The gathering information is often times called reconnaissance against the target. After obtaining IP address information, the next step typically involves scanning the range for listening ports and services, OS fingerprinting, grabbing banner information that might include contact information, running an SNMP sweep looking for public community strings, and gathering any other information that might come in handy when validating recommendations being placed into the SharePoint Security Best Practices Guide, and when building functionality into the SharePoint Security Toolkit.

3) Verify Approaches, Vulnerabilities, and Information
This is typically called analysis and can be accomplished in a number of ways, but all have to do with scanning the target IP range and comparing that information found to a vulnerability database for matches.

4) Perform Security Intrusion and Verify Approaches
The exploit(s) are framed around the vulnerabilities found. This is a pretty straightforward step, however determines whether the security portion should be crafted in to the SharePoint Security Toolkit, or whether it requires documentation into the SharePoint Security Best Practices Guide.

5) Cleanup the SharePoint Server
This is about cleaning up log files and making sure whatever settings or parameters were changed during the test are set back to their original condition. This requires excellent documentation during the test and work with the system and network administrators afterwards to make sure that the situation is satisfactory upon completion and is vital to determining whether the found portion should be integrated into any of the tools found on this site.

6) Report Out, Integrate Findings
The final report must map the findings (vulnerabilities found, exploits performed) to the risk the company might realize if the threats were realized. We also provide a remediation roadmap based on “best practices” and be available to discuss the various technology options and costs. At this point the various findings are integrated into one of the assets on this site, and the information is published.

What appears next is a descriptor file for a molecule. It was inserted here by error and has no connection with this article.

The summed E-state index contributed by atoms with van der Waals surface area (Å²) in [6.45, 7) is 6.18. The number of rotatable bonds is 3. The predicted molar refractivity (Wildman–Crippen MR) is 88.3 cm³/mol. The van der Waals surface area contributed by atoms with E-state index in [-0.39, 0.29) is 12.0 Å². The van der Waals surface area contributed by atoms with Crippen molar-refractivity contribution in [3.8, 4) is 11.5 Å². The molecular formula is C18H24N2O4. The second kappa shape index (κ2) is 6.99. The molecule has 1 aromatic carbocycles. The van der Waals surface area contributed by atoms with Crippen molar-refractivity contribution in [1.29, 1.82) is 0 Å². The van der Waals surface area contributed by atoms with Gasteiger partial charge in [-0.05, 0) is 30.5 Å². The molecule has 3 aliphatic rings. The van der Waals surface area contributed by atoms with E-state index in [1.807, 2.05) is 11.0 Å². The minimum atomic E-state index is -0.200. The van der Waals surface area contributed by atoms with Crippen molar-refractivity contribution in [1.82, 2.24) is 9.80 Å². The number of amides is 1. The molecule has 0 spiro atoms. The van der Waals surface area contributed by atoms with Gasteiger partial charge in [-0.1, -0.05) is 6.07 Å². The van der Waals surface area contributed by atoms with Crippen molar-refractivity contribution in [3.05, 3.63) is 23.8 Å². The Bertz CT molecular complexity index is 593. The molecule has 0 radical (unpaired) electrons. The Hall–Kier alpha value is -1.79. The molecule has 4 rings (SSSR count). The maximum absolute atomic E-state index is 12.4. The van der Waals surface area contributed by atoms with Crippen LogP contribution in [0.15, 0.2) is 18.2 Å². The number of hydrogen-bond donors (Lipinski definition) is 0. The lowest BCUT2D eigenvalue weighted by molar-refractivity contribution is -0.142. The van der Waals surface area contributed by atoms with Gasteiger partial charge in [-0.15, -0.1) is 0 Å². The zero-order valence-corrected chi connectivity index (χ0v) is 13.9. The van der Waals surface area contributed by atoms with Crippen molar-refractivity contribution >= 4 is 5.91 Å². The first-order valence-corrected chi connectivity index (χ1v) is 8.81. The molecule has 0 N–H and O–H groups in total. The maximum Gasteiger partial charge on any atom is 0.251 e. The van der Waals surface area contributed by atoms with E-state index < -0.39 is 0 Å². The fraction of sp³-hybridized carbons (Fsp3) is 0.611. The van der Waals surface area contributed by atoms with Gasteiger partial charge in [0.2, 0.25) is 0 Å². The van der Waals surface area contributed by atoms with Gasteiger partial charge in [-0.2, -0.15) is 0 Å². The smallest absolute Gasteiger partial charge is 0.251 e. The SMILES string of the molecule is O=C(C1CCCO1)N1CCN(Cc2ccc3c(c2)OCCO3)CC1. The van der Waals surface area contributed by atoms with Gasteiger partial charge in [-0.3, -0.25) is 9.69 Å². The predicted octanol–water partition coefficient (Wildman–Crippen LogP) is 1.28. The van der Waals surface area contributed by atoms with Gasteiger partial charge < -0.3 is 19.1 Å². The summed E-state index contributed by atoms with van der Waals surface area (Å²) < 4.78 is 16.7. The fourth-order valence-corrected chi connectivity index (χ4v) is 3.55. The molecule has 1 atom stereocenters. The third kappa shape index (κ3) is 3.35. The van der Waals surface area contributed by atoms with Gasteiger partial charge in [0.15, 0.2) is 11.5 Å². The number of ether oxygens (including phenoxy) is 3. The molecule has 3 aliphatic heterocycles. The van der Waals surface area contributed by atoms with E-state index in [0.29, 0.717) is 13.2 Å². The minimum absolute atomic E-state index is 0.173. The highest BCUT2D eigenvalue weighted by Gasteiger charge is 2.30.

The 90/10 Rule of Vulnerabilities and SharePoint Security Testing
The old 90 / 10 rule also applies to occurrence of critical vulnerabilities, meaning 90 percent of vulnerability exposure is caused by 10 percent of critical vulnerabilities. This means that ten percent of critical vulnerabilities cause nearly all exposure. This means that targeting initial remediation efforts on critical vulnerabilities with the highest degree of exposure are the most important focus to have when working with SharePoint vulnerabilities.

Share

Item Level Security Model (ILS), Securable Objects (SO), and Content Structure (SharePoint Site Definitions, Lists, Features, and Solutions)

One of the largest causes for complaints in previous versions of SharePoint was the lack of Securable Objects (SO) that existed only allowing end-users the option of securing items at the library level. Within SharePont 2007, this concept of Securable Objects is exposed and allows end users the option to bind a specific identity to a specific object. There are several different objects within MOSS that are allowed as securable procuring an environment that allows a very granular level of permissions:
  1. Web (Site)
  2. Library
  3. List
  4. Item
Therefore, a user can come into a site and bind identities to any of these arbitrary objects. For example, consider the following scenarios. There are several OOB permission levels that exist:
Permission Level Permission Level Description
Full Control Has full control.
Design Can edit lists, document libraries, and pages in the Web site.
Contribute Can view pages and edit list items and documents.
Read Can view pages, list items, and documents.